HMS Unsparing (P 55)
Submarine of the U class
|Navy||The Royal Navy|
|Built by||Vickers Armstrong (Newcastle-on-Tyne, U.K.) : Davey Paxman & Ricardo|
|Ordered||12 Jul 1941|
|Laid down||11 Aug 1941|
|Launched||28 Jul 1942|
|Commissioned||29 Nov 1942|
Sold to be broken up for scrap on 14 February 1946. Scrapped at Inverkeithing.
Commands listed for HMS Unsparing (P 55)
Please note that we're still working on this section.
|1||Lt. Aston Dalzell Piper, DSC, RNR||28 Aug 1942||20 Oct 1944|
|2||Lt. John Munro Crosland Fenton, DSC, RN||20 Oct 1944||13 Jun 1945|
|3||Lt. Cecil Robert Peter Charles Branson, RN||13 Jun 1945||8 Sep 1945|
|4||Lt. John Egbert Falls Dickson, RN||8 Sep 1945||Oct 1945 ?|
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Noteable events involving Unsparing include:
31 Aug 1943
HMS Unsparing (Lt. A.D. Piper, DSC and 2 bars, RNR) torpedoed and sank the Italian tanker Flegetonte (1162 GRT) off Bari, Italy in position 41°31'N, 16°57'E.
29 Sep 1943
HMS Unsparing (Lt. A.D. Piper, DSC and 2 bars, RNR) sank a Greek sailing vessel with gunfire off Kythira Island, Greece in position 36°27'N, 23°05'E.
29 Oct 1943
HMS Unsparing (Lt. A.D. Piper, DSC and 2 bars, RNR) torpedoed and sank the German merchant Ingeborg (1160 GRT, former French Ste. Martine) west of the Island of Stampalia, Greece in position 36°33N, 25°54'E.
31 Oct 1943
HMS Unsparing (Lt. A.D. Piper, DSC and 2 bars, RNR) damaged a sailing vessel with gunfire south of Cape Koraxas, Amorgos Island, Greece in position 36°44'N, 25°48'E.
2 Dec 1943
HMS Unsparing (Lt. A.D. Piper, DSC and 2 bars, RNR) sank a Greek sailing vessel with gunfire south of Levitha island, Greece.
15 Jan 1944
HMS Unsparing (Lt. A.D. Piper, DSC and 2 bars, RNR) sank two Greek sailing vessels with gunfire off Lemnos Island, Greece.
19 Feb 1944
HMS Unsparing (Lt. A.D. Piper, DSC and 2 bars, RNR) torpedoed and damaged the German merchant Peter (3754 GRT) in the Aegean north of Skiathos Island in position 39°33'N, 23°22'E.
22 Feb 1944
HMS Unsparing (Lt. A.D. Piper, DSC and 2 bars, RNR) sank the Greek sailing vessel Evangelistria with gunfire off Volos, Greece.
19 May 1944
HMS Unsparing (Lt. A.D. Piper, DSC and 2 bars, RNR) sank two sailing vessels and damaged two others with gunfire off Kos.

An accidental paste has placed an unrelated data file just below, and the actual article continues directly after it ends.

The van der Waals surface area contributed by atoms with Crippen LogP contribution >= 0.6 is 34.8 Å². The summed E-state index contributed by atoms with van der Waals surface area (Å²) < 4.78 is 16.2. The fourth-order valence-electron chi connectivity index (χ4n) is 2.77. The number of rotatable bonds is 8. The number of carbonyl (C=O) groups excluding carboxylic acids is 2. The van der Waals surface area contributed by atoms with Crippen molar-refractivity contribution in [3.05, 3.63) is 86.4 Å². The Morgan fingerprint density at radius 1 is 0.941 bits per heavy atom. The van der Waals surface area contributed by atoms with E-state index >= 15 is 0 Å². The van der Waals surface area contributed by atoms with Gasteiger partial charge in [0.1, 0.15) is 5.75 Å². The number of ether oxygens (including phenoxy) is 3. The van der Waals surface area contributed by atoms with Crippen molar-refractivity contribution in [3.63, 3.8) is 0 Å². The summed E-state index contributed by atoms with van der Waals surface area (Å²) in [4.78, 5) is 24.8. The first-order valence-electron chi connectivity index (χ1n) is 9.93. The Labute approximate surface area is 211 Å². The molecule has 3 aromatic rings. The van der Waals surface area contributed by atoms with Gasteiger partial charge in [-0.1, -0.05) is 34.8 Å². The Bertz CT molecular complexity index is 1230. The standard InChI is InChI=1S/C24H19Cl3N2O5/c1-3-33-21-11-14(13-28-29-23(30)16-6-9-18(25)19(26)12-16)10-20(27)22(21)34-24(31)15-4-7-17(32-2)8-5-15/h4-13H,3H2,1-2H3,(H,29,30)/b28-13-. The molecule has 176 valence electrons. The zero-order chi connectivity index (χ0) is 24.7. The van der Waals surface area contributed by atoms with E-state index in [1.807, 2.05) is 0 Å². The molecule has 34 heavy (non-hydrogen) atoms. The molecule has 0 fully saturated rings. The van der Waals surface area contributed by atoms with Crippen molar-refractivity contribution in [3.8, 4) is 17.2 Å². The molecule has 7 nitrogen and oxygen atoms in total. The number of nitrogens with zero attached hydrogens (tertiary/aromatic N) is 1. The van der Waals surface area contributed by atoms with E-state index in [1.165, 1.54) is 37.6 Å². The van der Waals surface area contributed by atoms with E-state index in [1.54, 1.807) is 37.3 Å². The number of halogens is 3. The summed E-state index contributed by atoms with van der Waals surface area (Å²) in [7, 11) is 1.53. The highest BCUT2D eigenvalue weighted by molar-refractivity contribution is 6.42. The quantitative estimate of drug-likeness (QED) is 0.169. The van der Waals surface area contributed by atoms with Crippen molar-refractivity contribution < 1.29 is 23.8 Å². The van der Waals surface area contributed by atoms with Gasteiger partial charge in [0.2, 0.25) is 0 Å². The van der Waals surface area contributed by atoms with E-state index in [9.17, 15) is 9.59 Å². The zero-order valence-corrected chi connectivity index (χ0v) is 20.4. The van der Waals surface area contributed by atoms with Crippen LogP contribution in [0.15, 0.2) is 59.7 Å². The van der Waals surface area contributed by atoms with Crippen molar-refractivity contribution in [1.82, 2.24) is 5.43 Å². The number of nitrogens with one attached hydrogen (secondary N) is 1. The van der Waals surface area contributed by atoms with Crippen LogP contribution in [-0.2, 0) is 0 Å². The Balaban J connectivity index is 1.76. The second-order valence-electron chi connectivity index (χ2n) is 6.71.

21 Jun 1944
HMS Unsparing (Lt. A.D. Piper, DSC and 2 bars, RNR) sank German U-boat chaser UJ 2106 (former Greek minelayer Tenedos), the German barge Sybille (former French Cassion) and the German ferry SF 284 south of Cape Maleas, Greece.
At 1603 hours (time zone -2) while in position 36°31'5N, 23°12'7E HMS Unsparing spots three Arado 196 seaplanes and shortly afterwards a convoy of one UJ boat, one motor lighter and one siebel ferry came into view.
The leighter was close astern of the UJ boat and the siebel ferry was about 3/4 to one nautical mile astern of the leighter. Lt. Piper decided to attack the UJ boat and the leighter with a salvo of four torpedoes from his bow tubes.
At 1641 hours four torpedoes were fired from about 1500 yards. Two torpedoes were aimed at the UJ boat and two at the leighter. Two torpedoes were heard to explode. These explosions were followed by a considerable number of heavy and violent explosions. Lt. Piper first thought that they were being depth charges but i became clear that it were the depth charges that were exploding as the UJ boat was sinking.
At 1652 hours Unsparing returned to periscope depth and saw the siebel ferry picking up survivors. There was no sign of the UJ boat and the leighter.
At 1655 hours one torpedo reload was ordered and by 1711 hours no.4 tube was ready. A cat and mouse game with the siebel ferry started. Each time when Unsparing was in attack position it started its engines to pick up more survivors a small distance away. Also the aircraft were still circling low but they were most likely unable to see the submarine as they took no offensive action.
At 1740 hours the siebel ferry started up both engines again and started to make off to Monemvasia. Two minutes later Lt. Piper fired the torpedo in no.4 tube that was seen to hit the siebel ferry aft. This did however not sink it !, but its motive power was finished.
Another torpedo reload was ordered that was completed in 11 minutes. At 1907 hours this torpedo was fired that was seen to explode with a terrific flash and the target disintegrated.
Lt. Piper did not pick up any survivors as prisoners of war because the aircraft were still overhead.